Screenshot of Rollies' Instagram guacamole recipeRollies Mexican Patio Instagram
Add diced serranos, tomatoes, onion, cilantro together with lime to make a pico. Smash the avocado and mix it into the pico. Add salt to taste. Garnish with ribeye steak.
ð¶ï¸ Chad's smokey chiltepin cheese
This local spicemaster makes his own cheese by mixing yogurt with various spices and letting it mature in the fridge for a couple days. If you're worried about heat, he says you can use chile powder or paprika instead of the spicy chiltepin pepper. The key to this recipe is making sure you use sea salt and full-fat yogurt.
Chad's spicy chiltepin cheeseCourtesy of Chad Borseth
In a bowl, blend the yogurt, spices and salt. Mix until well incorporated. Pour this mixture into a colander lined with a clean tea towel or cheesecloth. Let this sit in a larger bowl to drain in the refrigerator for 24 hours.
After 24 hours, you can ball up the cheese in the cloth and squeeze extra moisture out of it. The cheese has taken shape but the flavors spread out more on day two, about 48 hours from the start.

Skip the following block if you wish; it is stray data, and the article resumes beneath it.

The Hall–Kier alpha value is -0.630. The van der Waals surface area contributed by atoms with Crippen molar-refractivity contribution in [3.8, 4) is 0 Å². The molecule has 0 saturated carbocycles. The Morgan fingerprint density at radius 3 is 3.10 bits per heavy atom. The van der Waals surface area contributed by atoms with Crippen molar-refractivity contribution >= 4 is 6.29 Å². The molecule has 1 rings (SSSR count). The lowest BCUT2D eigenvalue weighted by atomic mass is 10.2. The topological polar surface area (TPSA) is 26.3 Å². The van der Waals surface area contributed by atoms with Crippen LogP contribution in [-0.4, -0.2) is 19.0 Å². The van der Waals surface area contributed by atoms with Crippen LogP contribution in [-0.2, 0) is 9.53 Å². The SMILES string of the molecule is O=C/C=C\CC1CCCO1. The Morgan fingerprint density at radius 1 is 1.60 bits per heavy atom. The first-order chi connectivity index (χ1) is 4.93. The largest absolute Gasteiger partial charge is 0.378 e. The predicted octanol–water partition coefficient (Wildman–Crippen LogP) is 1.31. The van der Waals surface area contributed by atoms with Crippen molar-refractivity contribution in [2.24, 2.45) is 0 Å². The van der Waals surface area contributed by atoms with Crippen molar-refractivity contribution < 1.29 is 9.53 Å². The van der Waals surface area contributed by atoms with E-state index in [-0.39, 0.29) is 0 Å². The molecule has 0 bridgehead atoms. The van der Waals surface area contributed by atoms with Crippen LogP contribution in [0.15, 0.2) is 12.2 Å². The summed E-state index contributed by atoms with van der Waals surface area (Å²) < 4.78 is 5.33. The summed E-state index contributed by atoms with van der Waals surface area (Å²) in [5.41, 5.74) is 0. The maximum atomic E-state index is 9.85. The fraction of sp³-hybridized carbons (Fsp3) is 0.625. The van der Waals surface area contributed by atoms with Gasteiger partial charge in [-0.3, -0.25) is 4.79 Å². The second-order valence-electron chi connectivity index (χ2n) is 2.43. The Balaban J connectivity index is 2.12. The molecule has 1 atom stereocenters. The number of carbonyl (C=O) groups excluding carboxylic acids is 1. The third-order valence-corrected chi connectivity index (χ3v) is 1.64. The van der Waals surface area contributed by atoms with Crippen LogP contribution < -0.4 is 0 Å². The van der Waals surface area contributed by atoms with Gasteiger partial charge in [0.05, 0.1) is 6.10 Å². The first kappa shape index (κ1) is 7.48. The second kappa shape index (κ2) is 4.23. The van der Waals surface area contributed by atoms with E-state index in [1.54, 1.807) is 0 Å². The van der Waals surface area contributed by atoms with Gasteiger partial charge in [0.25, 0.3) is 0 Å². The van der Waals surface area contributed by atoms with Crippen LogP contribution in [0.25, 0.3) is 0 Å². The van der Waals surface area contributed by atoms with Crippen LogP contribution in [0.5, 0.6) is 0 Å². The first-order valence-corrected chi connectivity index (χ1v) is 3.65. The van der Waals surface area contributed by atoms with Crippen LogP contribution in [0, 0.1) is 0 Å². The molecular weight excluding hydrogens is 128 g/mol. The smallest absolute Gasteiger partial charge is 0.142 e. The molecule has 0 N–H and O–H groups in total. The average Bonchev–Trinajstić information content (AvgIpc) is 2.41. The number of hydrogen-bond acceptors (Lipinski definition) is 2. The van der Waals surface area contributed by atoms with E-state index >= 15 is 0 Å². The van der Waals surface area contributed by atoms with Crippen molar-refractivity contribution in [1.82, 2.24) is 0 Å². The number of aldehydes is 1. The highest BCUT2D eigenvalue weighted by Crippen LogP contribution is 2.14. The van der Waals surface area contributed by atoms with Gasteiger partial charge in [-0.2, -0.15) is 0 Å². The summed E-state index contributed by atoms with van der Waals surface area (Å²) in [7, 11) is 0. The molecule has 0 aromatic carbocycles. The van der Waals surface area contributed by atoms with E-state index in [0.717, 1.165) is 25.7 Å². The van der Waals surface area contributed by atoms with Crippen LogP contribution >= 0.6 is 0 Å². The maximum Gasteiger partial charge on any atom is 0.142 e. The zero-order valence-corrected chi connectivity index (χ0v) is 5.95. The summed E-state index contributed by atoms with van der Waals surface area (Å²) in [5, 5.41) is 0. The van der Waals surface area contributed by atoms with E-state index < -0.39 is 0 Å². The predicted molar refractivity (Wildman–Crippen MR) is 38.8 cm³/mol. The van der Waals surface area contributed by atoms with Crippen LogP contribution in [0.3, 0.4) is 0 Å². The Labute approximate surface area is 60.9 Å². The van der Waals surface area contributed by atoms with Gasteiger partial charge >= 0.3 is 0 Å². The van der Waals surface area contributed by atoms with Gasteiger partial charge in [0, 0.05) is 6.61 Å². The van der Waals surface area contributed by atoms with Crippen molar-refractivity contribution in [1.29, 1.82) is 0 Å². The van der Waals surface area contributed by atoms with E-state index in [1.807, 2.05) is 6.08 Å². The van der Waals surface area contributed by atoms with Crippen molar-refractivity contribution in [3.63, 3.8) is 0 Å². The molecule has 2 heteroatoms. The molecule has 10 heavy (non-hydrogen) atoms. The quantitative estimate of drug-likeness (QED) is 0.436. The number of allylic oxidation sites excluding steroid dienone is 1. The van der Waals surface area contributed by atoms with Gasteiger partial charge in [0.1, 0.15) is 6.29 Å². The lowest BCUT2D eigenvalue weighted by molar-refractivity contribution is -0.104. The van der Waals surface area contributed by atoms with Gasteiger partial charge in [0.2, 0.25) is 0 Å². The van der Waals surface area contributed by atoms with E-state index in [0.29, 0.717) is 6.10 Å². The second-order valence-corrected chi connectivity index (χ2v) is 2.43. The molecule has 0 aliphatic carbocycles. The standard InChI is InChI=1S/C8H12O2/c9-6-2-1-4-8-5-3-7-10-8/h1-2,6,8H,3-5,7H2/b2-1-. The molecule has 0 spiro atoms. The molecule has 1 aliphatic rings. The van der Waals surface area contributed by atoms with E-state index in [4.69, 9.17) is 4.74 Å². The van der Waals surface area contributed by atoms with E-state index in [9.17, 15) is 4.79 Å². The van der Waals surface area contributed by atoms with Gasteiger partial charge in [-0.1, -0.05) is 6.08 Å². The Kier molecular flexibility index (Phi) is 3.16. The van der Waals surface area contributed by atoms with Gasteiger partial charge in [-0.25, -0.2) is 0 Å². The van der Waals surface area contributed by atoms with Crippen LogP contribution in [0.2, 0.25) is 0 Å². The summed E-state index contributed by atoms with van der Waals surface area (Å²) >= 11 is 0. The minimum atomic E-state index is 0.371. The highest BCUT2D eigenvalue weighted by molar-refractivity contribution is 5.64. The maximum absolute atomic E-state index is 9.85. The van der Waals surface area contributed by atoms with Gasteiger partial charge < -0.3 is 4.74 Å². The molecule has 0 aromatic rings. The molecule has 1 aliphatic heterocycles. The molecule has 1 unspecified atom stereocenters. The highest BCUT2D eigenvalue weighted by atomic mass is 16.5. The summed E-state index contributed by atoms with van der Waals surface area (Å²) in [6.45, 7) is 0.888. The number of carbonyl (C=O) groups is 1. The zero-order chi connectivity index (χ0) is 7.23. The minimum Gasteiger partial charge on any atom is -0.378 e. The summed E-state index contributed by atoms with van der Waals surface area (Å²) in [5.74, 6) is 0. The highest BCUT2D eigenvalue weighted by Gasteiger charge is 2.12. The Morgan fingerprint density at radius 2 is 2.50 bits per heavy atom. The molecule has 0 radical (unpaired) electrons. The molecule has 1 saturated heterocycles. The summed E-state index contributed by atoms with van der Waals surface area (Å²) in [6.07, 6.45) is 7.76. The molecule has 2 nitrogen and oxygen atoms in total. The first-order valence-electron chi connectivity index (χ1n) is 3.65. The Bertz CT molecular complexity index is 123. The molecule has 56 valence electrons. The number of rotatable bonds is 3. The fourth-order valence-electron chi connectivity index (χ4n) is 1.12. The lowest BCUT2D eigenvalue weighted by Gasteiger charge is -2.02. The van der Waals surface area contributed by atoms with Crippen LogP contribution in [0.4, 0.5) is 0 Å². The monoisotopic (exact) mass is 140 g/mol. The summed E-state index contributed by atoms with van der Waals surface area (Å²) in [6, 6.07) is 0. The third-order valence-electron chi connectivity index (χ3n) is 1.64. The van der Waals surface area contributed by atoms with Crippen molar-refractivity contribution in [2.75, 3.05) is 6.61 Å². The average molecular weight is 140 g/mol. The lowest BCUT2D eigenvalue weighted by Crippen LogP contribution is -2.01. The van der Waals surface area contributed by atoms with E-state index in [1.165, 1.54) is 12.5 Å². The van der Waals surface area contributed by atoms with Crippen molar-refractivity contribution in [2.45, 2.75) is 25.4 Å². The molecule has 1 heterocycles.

ð¥£ Spanish garlic soup
This local chef brings us her grandmother's recipe, from the wonderful world of EspaÃ±a. "It's a soup that was good to fight the flu, and it was because at that time food was hard to come by," she says.
Place olive oil in a deep frying pan and heat up to medium. Slice garlic into slivers and cook until just barely starting to brown. Add paprika and thyme and stir for 30 seconds. Pour in chicken broth.
Taste the soup and adjust for salt if needed. Add toasted cubes of bread and cook for 15 minutes. Add raw eggs on top and cover for another 10 minutes. Serve in a clay cazuela or bowl.
ð¥¦ Reilly's Brussels sprouts
The ugly delicious Brussels sprouts from Reilly Pizza have reached icon status at this point, and since Reilly is closed until at least the end of April, Chef Tyler Fenton agreed to share the recipe with us. Happy day!